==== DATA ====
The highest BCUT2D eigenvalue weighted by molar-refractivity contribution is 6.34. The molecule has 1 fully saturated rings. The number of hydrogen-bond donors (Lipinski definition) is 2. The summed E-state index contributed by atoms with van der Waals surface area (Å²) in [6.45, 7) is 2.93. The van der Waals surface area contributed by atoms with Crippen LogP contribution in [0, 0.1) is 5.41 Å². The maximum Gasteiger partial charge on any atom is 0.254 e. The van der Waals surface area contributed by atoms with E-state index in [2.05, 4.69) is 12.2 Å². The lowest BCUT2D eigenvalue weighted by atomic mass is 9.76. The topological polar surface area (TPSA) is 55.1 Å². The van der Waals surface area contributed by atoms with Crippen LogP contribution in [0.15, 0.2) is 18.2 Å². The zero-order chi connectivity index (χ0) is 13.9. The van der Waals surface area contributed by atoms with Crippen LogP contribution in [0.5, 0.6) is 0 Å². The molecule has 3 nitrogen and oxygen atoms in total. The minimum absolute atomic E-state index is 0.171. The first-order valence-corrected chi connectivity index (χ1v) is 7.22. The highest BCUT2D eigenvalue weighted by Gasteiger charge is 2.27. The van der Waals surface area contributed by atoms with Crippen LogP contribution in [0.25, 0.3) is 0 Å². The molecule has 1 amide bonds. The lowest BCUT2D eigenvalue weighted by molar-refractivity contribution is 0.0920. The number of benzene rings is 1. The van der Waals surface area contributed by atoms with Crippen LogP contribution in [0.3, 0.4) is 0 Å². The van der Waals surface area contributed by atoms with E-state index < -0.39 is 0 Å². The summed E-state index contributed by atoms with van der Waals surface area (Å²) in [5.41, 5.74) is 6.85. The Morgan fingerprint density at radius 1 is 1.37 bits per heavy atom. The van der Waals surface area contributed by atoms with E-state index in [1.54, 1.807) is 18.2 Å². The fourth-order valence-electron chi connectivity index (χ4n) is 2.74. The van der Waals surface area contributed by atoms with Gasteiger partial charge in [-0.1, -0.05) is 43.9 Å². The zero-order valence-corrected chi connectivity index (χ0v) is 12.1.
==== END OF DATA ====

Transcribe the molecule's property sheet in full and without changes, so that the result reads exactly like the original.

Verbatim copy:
The highest BCUT2D eigenvalue weighted by molar-refractivity contribution is 6.34. The molecule has 1 fully saturated rings. The number of hydrogen-bond donors (Lipinski definition) is 2. The summed E-state index contributed by atoms with van der Waals surface area (Å²) in [6.45, 7) is 2.93. The van der Waals surface area contributed by atoms with Crippen LogP contribution in [0, 0.1) is 5.41 Å². The maximum Gasteiger partial charge on any atom is 0.254 e. The van der Waals surface area contributed by atoms with E-state index in [2.05, 4.69) is 12.2 Å². The lowest BCUT2D eigenvalue weighted by atomic mass is 9.76. The topological polar surface area (TPSA) is 55.1 Å². The van der Waals surface area contributed by atoms with Crippen LogP contribution in [0.15, 0.2) is 18.2 Å². The zero-order chi connectivity index (χ0) is 13.9. The van der Waals surface area contributed by atoms with Crippen LogP contribution in [0.5, 0.6) is 0 Å². The molecule has 3 nitrogen and oxygen atoms in total. The minimum absolute atomic E-state index is 0.171. The first-order valence-corrected chi connectivity index (χ1v) is 7.22. The highest BCUT2D eigenvalue weighted by Gasteiger charge is 2.27. The van der Waals surface area contributed by atoms with Crippen LogP contribution in [0.25, 0.3) is 0 Å². The molecule has 1 amide bonds. The lowest BCUT2D eigenvalue weighted by molar-refractivity contribution is 0.0920. The number of benzene rings is 1. The van der Waals surface area contributed by atoms with Crippen LogP contribution in [0.3, 0.4) is 0 Å². The van der Waals surface area contributed by atoms with E-state index < -0.39 is 0 Å². The summed E-state index contributed by atoms with van der Waals surface area (Å²) in [5.41, 5.74) is 6.85. The Morgan fingerprint density at radius 1 is 1.37 bits per heavy atom. The van der Waals surface area contributed by atoms with E-state index in [1.54, 1.807) is 18.2 Å². The fourth-order valence-electron chi connectivity index (χ4n) is 2.74. The van der Waals surface area contributed by atoms with Gasteiger partial charge in [-0.1, -0.05) is 43.9 Å². The zero-order valence-corrected chi connectivity index (χ0v) is 12.1.